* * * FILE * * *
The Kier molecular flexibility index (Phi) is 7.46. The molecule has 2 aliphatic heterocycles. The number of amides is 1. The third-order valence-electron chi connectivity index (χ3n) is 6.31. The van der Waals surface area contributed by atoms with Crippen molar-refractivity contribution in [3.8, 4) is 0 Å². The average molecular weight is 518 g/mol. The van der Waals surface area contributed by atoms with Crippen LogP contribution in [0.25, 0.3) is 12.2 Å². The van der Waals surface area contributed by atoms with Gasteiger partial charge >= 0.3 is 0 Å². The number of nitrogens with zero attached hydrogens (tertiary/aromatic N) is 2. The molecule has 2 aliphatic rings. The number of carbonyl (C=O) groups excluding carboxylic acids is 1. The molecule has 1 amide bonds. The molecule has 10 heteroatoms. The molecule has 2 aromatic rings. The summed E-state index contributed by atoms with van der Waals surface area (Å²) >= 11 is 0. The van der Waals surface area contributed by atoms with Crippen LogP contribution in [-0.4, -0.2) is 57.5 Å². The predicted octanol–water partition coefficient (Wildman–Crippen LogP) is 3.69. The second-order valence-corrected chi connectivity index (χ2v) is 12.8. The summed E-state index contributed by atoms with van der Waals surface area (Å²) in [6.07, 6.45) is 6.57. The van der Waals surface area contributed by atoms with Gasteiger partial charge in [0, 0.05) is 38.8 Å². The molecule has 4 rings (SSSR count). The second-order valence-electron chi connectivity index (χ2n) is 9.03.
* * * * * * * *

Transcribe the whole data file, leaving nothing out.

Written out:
The Kier molecular flexibility index (Phi) is 7.46. The molecule has 2 aliphatic heterocycles. The number of amides is 1. The third-order valence-electron chi connectivity index (χ3n) is 6.31. The van der Waals surface area contributed by atoms with Crippen molar-refractivity contribution in [3.8, 4) is 0 Å². The average molecular weight is 518 g/mol. The van der Waals surface area contributed by atoms with Crippen LogP contribution in [0.25, 0.3) is 12.2 Å². The van der Waals surface area contributed by atoms with Gasteiger partial charge >= 0.3 is 0 Å². The number of nitrogens with zero attached hydrogens (tertiary/aromatic N) is 2. The molecule has 2 aliphatic rings. The number of carbonyl (C=O) groups excluding carboxylic acids is 1. The molecule has 1 amide bonds. The molecule has 10 heteroatoms. The molecule has 2 aromatic rings. The summed E-state index contributed by atoms with van der Waals surface area (Å²) >= 11 is 0. The van der Waals surface area contributed by atoms with Crippen LogP contribution in [-0.4, -0.2) is 57.5 Å². The predicted octanol–water partition coefficient (Wildman–Crippen LogP) is 3.69. The second-order valence-corrected chi connectivity index (χ2v) is 12.8. The summed E-state index contributed by atoms with van der Waals surface area (Å²) in [6.07, 6.45) is 6.57. The van der Waals surface area contributed by atoms with Gasteiger partial charge in [0, 0.05) is 38.8 Å². The molecule has 4 rings (SSSR count). The second-order valence-electron chi connectivity index (χ2n) is 9.03.